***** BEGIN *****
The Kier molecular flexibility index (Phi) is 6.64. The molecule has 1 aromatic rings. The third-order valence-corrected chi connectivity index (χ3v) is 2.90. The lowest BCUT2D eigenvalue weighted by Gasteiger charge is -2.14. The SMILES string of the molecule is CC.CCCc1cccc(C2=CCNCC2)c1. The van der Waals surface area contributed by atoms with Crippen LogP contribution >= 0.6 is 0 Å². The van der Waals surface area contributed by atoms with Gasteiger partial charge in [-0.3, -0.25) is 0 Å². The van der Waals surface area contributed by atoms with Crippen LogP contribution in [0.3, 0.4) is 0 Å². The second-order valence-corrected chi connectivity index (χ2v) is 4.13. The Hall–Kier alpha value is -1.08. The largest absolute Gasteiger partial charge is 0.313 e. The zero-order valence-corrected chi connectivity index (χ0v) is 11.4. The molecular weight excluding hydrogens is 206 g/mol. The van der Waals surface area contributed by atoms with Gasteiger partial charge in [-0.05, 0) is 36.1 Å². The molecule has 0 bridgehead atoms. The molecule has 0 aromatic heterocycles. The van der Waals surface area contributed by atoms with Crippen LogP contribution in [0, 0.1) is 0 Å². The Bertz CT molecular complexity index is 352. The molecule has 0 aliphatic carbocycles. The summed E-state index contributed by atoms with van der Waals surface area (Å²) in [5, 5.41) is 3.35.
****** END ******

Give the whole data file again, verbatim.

The Kier molecular flexibility index (Phi) is 6.64. The molecule has 1 aromatic rings. The third-order valence-corrected chi connectivity index (χ3v) is 2.90. The lowest BCUT2D eigenvalue weighted by Gasteiger charge is -2.14. The SMILES string of the molecule is CC.CCCc1cccc(C2=CCNCC2)c1. The van der Waals surface area contributed by atoms with Crippen LogP contribution >= 0.6 is 0 Å². The van der Waals surface area contributed by atoms with Gasteiger partial charge in [-0.3, -0.25) is 0 Å². The van der Waals surface area contributed by atoms with Crippen LogP contribution in [0.3, 0.4) is 0 Å². The second-order valence-corrected chi connectivity index (χ2v) is 4.13. The Hall–Kier alpha value is -1.08. The largest absolute Gasteiger partial charge is 0.313 e. The zero-order valence-corrected chi connectivity index (χ0v) is 11.4. The molecular weight excluding hydrogens is 206 g/mol. The van der Waals surface area contributed by atoms with Gasteiger partial charge in [-0.05, 0) is 36.1 Å². The molecule has 0 bridgehead atoms. The molecule has 0 aromatic heterocycles. The van der Waals surface area contributed by atoms with Crippen LogP contribution in [0, 0.1) is 0 Å². The Bertz CT molecular complexity index is 352. The molecule has 0 aliphatic carbocycles. The summed E-state index contributed by atoms with van der Waals surface area (Å²) in [5, 5.41) is 3.35.